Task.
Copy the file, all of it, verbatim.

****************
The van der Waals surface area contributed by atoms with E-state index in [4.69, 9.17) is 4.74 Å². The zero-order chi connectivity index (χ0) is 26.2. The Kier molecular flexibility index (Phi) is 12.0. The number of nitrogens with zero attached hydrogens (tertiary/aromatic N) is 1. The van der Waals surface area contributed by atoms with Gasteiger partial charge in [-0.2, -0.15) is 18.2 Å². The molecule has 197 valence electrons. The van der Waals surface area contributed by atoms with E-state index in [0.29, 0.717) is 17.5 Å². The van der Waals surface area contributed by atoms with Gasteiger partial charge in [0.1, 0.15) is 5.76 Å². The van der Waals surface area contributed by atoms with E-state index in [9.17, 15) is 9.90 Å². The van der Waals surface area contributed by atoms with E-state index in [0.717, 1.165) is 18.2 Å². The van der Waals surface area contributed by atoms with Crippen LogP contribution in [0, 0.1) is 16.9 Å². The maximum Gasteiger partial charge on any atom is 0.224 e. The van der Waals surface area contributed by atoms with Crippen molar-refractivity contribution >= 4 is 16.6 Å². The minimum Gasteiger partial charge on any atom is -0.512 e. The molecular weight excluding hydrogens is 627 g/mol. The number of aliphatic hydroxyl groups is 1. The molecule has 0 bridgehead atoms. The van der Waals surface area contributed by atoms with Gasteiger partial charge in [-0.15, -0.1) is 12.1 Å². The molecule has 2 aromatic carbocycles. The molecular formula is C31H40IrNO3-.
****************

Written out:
The van der Waals surface area contributed by atoms with E-state index in [4.69, 9.17) is 4.74 Å². The zero-order chi connectivity index (χ0) is 26.2. The Kier molecular flexibility index (Phi) is 12.0. The number of nitrogens with zero attached hydrogens (tertiary/aromatic N) is 1. The van der Waals surface area contributed by atoms with Gasteiger partial charge in [-0.2, -0.15) is 18.2 Å². The molecule has 197 valence electrons. The van der Waals surface area contributed by atoms with E-state index in [0.29, 0.717) is 17.5 Å². The van der Waals surface area contributed by atoms with Gasteiger partial charge in [0.1, 0.15) is 5.76 Å². The van der Waals surface area contributed by atoms with E-state index in [9.17, 15) is 9.90 Å². The van der Waals surface area contributed by atoms with E-state index in [0.717, 1.165) is 18.2 Å². The van der Waals surface area contributed by atoms with Crippen LogP contribution in [0, 0.1) is 16.9 Å². The maximum Gasteiger partial charge on any atom is 0.224 e. The van der Waals surface area contributed by atoms with Crippen molar-refractivity contribution >= 4 is 16.6 Å². The minimum Gasteiger partial charge on any atom is -0.512 e. The molecular weight excluding hydrogens is 627 g/mol. The number of aliphatic hydroxyl groups is 1. The molecule has 0 bridgehead atoms. The van der Waals surface area contributed by atoms with Gasteiger partial charge in [-0.15, -0.1) is 12.1 Å². The molecule has 2 aromatic carbocycles. The molecular formula is C31H40IrNO3-.